In fairness to all, we don't discuss pricing on the Wall. Thanks for your cooperation.
I said I would post about the new control method I ran the second half of the season from January on. For those interested read on.
First, a reminder that it is my position that these systems originally with coal fired boilers were designed with significant extra radiation and boiler capacity. It is my contention that were it not that way, no ongoing continuous control of the output would have been possible. So even on design day, these systems will heat the house with partially full radiators. It clearly is that way in my house.
Anyway, I set about trying to run my system that same way, partially filled, experimenting with a lot of things over many years now. Partially filled radiators border on slight vacuum conditions inside them even with a big boiler firing. That is why next to no pressure at all at the header is required to keep radiators partially full. Actual pressure does not build until radiators actually start to fill completely - something that is never required to heat the house. So the project becomes how to control the boiler such that radiators are only partially full over as long periods as possible - which evens out the heat as much as possible.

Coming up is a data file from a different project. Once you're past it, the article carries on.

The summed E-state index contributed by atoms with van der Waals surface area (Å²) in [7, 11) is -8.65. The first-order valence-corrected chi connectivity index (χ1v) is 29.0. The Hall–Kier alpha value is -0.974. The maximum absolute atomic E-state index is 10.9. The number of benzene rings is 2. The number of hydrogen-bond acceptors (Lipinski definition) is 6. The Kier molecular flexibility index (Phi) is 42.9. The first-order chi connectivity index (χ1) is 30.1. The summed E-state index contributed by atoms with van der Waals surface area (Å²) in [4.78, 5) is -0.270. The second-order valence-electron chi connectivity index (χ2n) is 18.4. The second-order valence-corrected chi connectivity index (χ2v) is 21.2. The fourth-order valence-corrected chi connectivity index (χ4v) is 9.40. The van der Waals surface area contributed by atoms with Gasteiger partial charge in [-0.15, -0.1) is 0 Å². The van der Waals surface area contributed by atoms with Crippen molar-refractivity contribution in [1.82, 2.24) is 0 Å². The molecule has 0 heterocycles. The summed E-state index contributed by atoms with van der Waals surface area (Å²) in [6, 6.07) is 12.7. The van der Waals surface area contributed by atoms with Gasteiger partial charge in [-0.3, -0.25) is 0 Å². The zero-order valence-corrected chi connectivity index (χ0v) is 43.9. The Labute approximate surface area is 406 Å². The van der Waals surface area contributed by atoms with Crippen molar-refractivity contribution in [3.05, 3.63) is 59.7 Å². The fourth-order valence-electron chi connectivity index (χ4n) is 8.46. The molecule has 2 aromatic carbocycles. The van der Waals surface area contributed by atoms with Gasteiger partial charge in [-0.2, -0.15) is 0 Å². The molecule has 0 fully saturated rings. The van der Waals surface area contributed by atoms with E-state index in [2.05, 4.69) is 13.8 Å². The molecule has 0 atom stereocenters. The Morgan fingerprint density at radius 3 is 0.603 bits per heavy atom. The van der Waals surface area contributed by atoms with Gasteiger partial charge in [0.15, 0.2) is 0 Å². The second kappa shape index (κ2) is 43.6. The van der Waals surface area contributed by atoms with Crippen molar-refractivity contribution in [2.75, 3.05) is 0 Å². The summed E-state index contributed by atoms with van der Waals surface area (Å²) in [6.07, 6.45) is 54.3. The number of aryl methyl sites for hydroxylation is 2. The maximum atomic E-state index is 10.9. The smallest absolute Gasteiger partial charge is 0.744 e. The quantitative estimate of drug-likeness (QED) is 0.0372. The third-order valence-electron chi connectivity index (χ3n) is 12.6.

I have also discussed the use of vacuum and its truly magical ability to even out the heat. I won't detail it here again. The control I ran this season used a combination of a heat sensor and a pressure(vacuum) sensor to cycle the boiler whenever the tstat was calling for heat in a way that kept rads partially full, and also adjusted the percent on vs wait of the cycles automatically without a PLC according to the conditions outside. It was easily the most comfortable heat yet, the numbers showing perhaps another 5% improvement on consumption beyond what I have already achieved. Given the reluctance of so many to give even a simple PLC a try (a shame because they really are easy to learn), this control does not require one. I did run it with my PLC doing the simple connections between these components so I could collect data, but one is not required.